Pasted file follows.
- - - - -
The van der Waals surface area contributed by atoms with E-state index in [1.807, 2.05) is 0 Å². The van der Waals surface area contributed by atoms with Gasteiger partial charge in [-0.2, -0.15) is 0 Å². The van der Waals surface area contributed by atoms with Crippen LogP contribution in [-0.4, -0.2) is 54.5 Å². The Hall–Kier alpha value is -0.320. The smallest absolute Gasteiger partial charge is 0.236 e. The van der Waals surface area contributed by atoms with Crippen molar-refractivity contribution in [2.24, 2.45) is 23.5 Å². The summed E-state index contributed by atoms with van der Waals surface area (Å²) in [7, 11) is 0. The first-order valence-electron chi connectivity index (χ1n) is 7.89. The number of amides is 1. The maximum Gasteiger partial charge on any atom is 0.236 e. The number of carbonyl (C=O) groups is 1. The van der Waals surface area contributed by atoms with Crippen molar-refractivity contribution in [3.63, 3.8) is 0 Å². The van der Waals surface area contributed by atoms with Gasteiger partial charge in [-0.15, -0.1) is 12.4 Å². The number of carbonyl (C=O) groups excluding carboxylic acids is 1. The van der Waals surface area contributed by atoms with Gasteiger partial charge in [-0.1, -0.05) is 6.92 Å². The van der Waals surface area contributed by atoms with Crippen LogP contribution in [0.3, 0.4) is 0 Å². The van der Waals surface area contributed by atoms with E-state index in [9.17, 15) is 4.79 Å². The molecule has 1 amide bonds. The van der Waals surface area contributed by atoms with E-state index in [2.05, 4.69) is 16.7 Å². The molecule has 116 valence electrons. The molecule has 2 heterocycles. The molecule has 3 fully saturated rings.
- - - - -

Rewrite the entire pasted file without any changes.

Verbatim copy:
The van der Waals surface area contributed by atoms with E-state index in [1.807, 2.05) is 0 Å². The van der Waals surface area contributed by atoms with Gasteiger partial charge in [-0.2, -0.15) is 0 Å². The van der Waals surface area contributed by atoms with Crippen LogP contribution in [-0.4, -0.2) is 54.5 Å². The Hall–Kier alpha value is -0.320. The smallest absolute Gasteiger partial charge is 0.236 e. The van der Waals surface area contributed by atoms with Crippen molar-refractivity contribution in [2.24, 2.45) is 23.5 Å². The summed E-state index contributed by atoms with van der Waals surface area (Å²) in [7, 11) is 0. The first-order valence-electron chi connectivity index (χ1n) is 7.89. The number of amides is 1. The maximum Gasteiger partial charge on any atom is 0.236 e. The number of carbonyl (C=O) groups is 1. The van der Waals surface area contributed by atoms with Crippen molar-refractivity contribution in [3.63, 3.8) is 0 Å². The van der Waals surface area contributed by atoms with Gasteiger partial charge in [-0.15, -0.1) is 12.4 Å². The number of carbonyl (C=O) groups excluding carboxylic acids is 1. The van der Waals surface area contributed by atoms with Gasteiger partial charge in [-0.1, -0.05) is 6.92 Å². The van der Waals surface area contributed by atoms with Crippen LogP contribution in [0.3, 0.4) is 0 Å². The van der Waals surface area contributed by atoms with E-state index in [9.17, 15) is 4.79 Å². The molecule has 1 amide bonds. The van der Waals surface area contributed by atoms with E-state index in [2.05, 4.69) is 16.7 Å². The molecule has 116 valence electrons. The molecule has 2 heterocycles. The molecule has 3 fully saturated rings.